• Positive Attitude, you can figure this out, even if you need help to do so.

When ever I am struggling with a problem, I always tell myself the harder it is to solve, the bigger the reward or learning will be for solving it.

With that in mind, start with the simple stuff:

  • Inspect the solder joints on the back of the board, retouching any joint that looks suspect.
  • Check that the IC chips are in the correct orientation and that none of the leads got folding in when inserted.
  • Is the red LED on when plugged in? If not, check your power jumper and USB solder joints.
  • Check that other components that have polarity are correctly oriented.
  • Look for other clues like error messages or components getting hot.

If you are still having trouble, ask for help. I write Instructables because I want to teach and help those who want to learn. Provide a good description of what the symptoms are and what steps you have done to find errors. A high resolution photograph of the front and back of the board may help as well. Never give up. Every struggle is a lesson.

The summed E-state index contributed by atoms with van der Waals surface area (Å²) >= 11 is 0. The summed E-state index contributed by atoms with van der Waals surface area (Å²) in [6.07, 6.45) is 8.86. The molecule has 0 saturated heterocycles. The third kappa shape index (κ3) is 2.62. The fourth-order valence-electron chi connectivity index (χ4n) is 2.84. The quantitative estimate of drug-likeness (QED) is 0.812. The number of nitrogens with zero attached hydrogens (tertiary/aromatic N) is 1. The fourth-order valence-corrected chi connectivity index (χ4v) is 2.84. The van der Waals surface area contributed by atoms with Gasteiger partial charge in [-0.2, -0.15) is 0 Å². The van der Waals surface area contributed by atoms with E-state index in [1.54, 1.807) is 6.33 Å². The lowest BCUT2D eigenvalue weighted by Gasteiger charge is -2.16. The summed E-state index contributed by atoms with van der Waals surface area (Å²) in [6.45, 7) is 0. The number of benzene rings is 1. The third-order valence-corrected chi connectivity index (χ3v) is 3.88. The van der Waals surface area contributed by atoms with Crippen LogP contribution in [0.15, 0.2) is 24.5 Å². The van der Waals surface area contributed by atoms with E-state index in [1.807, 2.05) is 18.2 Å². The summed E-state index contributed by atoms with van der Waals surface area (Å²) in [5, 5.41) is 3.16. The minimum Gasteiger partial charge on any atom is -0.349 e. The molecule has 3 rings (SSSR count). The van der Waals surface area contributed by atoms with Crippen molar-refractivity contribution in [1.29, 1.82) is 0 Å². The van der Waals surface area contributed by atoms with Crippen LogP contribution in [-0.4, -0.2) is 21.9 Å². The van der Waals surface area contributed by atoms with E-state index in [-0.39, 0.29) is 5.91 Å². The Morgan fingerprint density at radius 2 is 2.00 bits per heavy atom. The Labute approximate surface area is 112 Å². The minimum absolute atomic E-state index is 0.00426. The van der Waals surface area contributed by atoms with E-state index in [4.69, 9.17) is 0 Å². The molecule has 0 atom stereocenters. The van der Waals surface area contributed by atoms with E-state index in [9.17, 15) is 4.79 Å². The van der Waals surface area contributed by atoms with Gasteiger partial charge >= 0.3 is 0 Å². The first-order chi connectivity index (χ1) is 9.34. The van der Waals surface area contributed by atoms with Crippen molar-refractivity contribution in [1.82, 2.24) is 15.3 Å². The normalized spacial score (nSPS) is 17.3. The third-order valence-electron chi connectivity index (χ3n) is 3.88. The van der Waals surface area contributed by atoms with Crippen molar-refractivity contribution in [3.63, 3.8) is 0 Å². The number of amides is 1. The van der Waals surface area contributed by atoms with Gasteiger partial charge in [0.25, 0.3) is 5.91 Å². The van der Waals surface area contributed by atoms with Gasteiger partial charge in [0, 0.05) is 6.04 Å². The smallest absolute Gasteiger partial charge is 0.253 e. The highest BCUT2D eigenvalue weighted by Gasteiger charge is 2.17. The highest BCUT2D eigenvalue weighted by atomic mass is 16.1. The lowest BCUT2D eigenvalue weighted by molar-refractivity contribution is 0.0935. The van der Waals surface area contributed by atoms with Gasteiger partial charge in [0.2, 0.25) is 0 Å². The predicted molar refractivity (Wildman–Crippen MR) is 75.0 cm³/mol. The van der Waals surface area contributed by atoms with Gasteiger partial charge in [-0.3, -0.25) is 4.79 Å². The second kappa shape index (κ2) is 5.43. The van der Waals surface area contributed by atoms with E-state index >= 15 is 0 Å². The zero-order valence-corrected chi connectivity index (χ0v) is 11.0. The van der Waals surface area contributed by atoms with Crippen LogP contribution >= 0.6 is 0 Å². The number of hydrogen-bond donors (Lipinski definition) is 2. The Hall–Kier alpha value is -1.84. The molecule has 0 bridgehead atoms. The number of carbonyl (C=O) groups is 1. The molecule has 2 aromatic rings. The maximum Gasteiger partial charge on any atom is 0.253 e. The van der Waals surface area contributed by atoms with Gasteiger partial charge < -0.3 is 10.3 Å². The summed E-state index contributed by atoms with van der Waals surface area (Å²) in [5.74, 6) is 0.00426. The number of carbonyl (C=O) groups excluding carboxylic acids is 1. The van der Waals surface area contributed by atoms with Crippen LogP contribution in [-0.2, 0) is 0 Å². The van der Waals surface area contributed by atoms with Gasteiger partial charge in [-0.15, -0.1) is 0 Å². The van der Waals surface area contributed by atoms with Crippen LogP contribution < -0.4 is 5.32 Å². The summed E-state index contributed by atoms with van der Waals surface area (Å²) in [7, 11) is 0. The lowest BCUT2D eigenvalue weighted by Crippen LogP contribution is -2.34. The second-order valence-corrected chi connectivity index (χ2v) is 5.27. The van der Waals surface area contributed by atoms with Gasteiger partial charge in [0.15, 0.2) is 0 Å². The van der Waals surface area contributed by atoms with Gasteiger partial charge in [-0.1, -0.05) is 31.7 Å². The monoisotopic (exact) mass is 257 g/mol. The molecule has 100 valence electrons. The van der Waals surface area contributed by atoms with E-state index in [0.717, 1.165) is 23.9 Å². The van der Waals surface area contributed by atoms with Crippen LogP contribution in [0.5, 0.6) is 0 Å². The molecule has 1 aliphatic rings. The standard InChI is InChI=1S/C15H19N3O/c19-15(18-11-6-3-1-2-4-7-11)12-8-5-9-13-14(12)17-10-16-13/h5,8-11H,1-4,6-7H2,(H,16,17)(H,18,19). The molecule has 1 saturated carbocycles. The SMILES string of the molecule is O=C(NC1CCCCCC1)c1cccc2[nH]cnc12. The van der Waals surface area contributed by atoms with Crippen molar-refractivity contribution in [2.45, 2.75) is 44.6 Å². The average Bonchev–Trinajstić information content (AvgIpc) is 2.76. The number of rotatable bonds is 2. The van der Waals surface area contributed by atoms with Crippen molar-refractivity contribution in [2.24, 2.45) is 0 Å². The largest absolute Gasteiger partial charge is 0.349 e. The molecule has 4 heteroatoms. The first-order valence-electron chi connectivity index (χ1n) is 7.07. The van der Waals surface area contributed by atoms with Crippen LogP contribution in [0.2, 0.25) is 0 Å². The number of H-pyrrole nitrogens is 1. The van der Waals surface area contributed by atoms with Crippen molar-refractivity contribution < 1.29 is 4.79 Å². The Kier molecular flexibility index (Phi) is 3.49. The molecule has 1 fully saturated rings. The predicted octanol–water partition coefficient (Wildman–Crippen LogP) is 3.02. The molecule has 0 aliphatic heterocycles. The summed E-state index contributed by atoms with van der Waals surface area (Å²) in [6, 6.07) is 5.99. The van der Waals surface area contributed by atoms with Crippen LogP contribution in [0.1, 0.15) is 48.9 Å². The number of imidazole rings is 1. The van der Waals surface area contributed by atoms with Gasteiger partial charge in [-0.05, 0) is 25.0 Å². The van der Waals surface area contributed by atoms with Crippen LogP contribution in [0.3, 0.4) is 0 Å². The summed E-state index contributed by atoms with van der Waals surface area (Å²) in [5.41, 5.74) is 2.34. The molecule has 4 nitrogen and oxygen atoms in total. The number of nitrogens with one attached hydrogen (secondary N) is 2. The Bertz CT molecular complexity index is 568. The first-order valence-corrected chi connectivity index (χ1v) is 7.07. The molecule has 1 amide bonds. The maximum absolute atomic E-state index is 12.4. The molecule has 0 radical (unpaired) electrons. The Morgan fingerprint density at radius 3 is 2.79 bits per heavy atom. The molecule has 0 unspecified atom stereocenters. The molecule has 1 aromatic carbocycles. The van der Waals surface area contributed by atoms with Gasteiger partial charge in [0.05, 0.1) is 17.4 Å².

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    3 Discussions

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    demosthien

    23 days ago

    Great Instructable! It’s obvious you’ve taught people before as the detail you’ve include, and positive encouragement, is perfect.

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    diy_bloke

    23 days ago

    Looks great. Obviously the price will be far above a UNO clone from China, but as a learning project it's great. Having said that, when building yrself, one can always introduce a few modifications, e.g. a number to connect and disconnect the led on pin 13, a port to slot in a Bluetooth module, an I2C port, maybe a connector for an RF module.....

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    NormanE

    Tip 24 days ago on Step 6

    Use a zif socket for the atmega 328 then you can flash the boot loader and run and test a program for a standalone system and easily make modifications if the standalone system has the atmega328 in a socket. Any standalone system can then just have the hardware for what it needs rather than everything the arduino has.